WASHINGTON, D.C. — A federal judge on Wednesday said he needs more time to review video evidence involving a Shaler man implicated in the Jan. 6 riots before he can decide whether to release him from custody.
U.S. District Court Judge Michael Harvey heard more than an hour of arguments from prosecutors and attorneys for Robert Morss before saying he will not rule on Morss’ release until he can review video evidence and body cam footage.
He gave prosecutors until Friday to produce the additional video evidence and set a hearing next Tuesday to make his decision.
Attorneys for Morss argued that he was not a flight risk and had asked the judge to release him to the custody of his mother, Angela Morss. His attorneys said riot suspects who engaged in much more violent behavior have been released from custody pending trial.
Anglea Morss told the judge that she moved from the family’s home in Carson City, Nev. to her son’s Glenshaw apartment so she could help ensure he followed all restrictions set forth by the court.
Prosecutors said that Morss knew exactly what he was doing during the riots. He was wearing tactical gear and body armor and carrying scissors, knives and a gas mask.
“He didn’t just get caught up in a moment,” said Assistant U.S. Attorney Melissa Jackson. “He was there, on video, actively participating, from 2 p.m. to 4:30 p.m.”
Morss, who was a substitute teacher in the Shaler Area School District, grew up in Nevada, spent four years in the Army and served as an Army Ranger. Morss then attended Penn State to study education and in January was hired by the school district, Angela Morss said.
“He appeared to put his military experience and training to use that day,” Jackson told the court. “He acted as a leader and an organizer. He lead the charge.”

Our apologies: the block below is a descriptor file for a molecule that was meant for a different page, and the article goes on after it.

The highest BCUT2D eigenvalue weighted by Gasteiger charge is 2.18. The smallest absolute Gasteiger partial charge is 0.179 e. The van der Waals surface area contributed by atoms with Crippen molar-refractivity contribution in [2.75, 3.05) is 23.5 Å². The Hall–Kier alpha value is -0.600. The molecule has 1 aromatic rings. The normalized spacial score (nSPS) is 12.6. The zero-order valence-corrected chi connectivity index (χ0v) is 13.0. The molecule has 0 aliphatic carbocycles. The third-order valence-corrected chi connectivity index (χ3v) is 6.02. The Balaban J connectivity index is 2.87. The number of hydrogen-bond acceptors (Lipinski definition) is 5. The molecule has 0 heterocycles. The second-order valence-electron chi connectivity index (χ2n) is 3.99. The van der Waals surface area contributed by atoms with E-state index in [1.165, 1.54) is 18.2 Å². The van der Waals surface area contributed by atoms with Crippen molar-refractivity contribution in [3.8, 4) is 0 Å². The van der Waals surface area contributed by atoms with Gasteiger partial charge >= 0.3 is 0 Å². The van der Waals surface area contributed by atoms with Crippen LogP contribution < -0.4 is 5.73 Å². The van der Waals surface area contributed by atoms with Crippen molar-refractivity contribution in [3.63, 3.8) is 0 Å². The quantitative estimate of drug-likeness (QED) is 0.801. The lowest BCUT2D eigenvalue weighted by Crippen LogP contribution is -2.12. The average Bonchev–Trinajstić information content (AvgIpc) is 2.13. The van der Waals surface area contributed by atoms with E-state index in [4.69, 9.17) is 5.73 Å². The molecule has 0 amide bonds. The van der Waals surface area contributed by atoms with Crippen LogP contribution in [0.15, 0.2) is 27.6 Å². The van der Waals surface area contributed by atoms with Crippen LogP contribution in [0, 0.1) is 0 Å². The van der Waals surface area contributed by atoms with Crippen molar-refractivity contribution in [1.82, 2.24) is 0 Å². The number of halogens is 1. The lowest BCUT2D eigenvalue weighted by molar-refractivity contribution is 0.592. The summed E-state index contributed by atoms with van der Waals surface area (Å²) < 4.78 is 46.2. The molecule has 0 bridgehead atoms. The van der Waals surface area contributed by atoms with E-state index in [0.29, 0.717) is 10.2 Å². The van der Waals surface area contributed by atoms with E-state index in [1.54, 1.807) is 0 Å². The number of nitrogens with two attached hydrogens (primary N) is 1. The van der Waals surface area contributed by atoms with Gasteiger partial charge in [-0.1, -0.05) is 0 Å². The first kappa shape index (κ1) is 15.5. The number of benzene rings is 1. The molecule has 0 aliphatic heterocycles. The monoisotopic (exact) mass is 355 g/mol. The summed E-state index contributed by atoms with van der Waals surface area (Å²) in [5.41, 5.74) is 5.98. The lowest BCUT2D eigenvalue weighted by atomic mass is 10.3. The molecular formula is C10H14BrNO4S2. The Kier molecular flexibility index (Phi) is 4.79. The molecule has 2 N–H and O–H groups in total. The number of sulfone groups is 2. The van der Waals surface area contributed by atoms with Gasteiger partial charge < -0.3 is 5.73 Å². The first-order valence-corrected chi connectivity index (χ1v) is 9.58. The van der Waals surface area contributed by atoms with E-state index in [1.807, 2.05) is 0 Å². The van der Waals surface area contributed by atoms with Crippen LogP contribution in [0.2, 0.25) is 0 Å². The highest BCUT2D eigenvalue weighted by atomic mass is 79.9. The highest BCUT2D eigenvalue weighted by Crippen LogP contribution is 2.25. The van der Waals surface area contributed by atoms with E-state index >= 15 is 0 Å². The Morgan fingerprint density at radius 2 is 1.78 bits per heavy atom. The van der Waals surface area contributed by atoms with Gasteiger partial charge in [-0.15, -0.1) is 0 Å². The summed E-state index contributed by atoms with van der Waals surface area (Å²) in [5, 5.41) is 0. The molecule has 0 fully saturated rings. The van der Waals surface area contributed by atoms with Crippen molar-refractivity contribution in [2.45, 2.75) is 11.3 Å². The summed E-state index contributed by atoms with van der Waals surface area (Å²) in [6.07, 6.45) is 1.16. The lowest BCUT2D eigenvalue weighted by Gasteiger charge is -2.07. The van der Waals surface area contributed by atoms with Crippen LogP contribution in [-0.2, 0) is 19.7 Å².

Videos and photos show Morss shoving numerous police officers trying to hold the line outside the Capitol, ripping a hat off of one officer and a shield off of another.
Jackson said Morss is a danger to the community because of his Army Ranger training, and because he refused to cooperate with questions about his background and mental health.
“He refused to cooperate and obey officers that day, so how do we know he’ll cooperate and obey going forward,” Jackson asked.
She also pointed to Morss’ actions following Jan. 6. He moved apartments and left the clothes he was wearing, several handguns and a notebook with “instructions on how to build a local militia” at the former apartment.
“It’s extremely concerning,” Jackson said. “He continues to pose a continuing danger to the government, to those who work for the government, to officers and to anyone who doesn’t agree with his political ideology.”
Jackson also pointed out text messages that Morss sent in the days leading up to and after the Jan. 6 riots, which she said indicate he’s a flight risk.
“I’m pretty shook up, I’m wigging out. I’m considering leaving the country. They’re crushing everyone,” a text on Jan. 24 read.
The next day, he sent a text saying he was afraid of being flagged by law enforcement if he boarded a plane and instead, “I think I need to drive somewhere and get out of town.”
Morss was arrested in June and identified through video and photos, some of which were taken near the National Monument before the Capitol was stormed.
A video from Jan. 6 allegedly shows Morss “near the frontline of rioters who pushed past police guarding the Capitol, organizing a shield wall in the violent attack on officers inside the Lower West Terrace tunnel, and entering into the Capitol through a broken window,” a criminal complaint stated.
At one point while trying to push through a fence outside the Capitol, Morss was seen grabbing an officer’s baton and trying to rip it away, according to the complaint. He later yelled into the crowd, telling people to pass up police riot shields to create a shield wall.
Investigators said the broken window Morss climbed through led to a hideaway office for members of Congress, though it “was not specifically assigned to anyone” on that day.
Morss is charged with assaulting, resisting or impeding certain officers or employees, as well as civil disorder, robbery of personal property of the United States and obstruction of an official proceeding.
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